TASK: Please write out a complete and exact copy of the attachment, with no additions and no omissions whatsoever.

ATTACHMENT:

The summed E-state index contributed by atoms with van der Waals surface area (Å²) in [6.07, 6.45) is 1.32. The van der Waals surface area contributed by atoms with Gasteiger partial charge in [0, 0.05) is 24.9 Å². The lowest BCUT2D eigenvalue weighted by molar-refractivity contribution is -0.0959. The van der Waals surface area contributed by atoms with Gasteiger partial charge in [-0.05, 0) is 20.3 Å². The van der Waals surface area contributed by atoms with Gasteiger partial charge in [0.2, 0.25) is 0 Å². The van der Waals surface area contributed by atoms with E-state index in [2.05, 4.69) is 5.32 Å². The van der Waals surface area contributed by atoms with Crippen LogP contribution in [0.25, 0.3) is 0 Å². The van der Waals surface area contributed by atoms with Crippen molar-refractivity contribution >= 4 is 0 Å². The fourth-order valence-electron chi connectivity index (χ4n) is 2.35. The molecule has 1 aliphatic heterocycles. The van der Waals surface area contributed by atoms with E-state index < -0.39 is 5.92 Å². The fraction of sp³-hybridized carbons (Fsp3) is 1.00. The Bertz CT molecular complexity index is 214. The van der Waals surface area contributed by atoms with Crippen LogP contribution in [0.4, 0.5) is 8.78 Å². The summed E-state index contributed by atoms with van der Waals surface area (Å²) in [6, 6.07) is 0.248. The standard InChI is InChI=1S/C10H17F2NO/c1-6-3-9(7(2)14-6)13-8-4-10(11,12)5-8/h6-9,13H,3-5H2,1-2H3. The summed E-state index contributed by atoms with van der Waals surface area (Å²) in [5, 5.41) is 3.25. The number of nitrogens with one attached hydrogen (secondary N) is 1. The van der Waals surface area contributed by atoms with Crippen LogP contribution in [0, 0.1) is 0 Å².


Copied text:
The summed E-state index contributed by atoms with van der Waals surface area (Å²) in [6.07, 6.45) is 1.32. The van der Waals surface area contributed by atoms with Gasteiger partial charge in [0, 0.05) is 24.9 Å². The lowest BCUT2D eigenvalue weighted by molar-refractivity contribution is -0.0959. The van der Waals surface area contributed by atoms with Gasteiger partial charge in [-0.05, 0) is 20.3 Å². The van der Waals surface area contributed by atoms with Gasteiger partial charge in [0.2, 0.25) is 0 Å². The van der Waals surface area contributed by atoms with E-state index in [2.05, 4.69) is 5.32 Å². The van der Waals surface area contributed by atoms with Crippen LogP contribution in [0.25, 0.3) is 0 Å². The van der Waals surface area contributed by atoms with Crippen molar-refractivity contribution >= 4 is 0 Å². The fourth-order valence-electron chi connectivity index (χ4n) is 2.35. The molecule has 1 aliphatic heterocycles. The van der Waals surface area contributed by atoms with E-state index < -0.39 is 5.92 Å². The fraction of sp³-hybridized carbons (Fsp3) is 1.00. The Bertz CT molecular complexity index is 214. The van der Waals surface area contributed by atoms with Crippen LogP contribution in [0.4, 0.5) is 8.78 Å². The summed E-state index contributed by atoms with van der Waals surface area (Å²) in [6, 6.07) is 0.248. The standard InChI is InChI=1S/C10H17F2NO/c1-6-3-9(7(2)14-6)13-8-4-10(11,12)5-8/h6-9,13H,3-5H2,1-2H3. The summed E-state index contributed by atoms with van der Waals surface area (Å²) in [5, 5.41) is 3.25. The number of nitrogens with one attached hydrogen (secondary N) is 1. The van der Waals surface area contributed by atoms with Crippen LogP contribution in [0, 0.1) is 0 Å².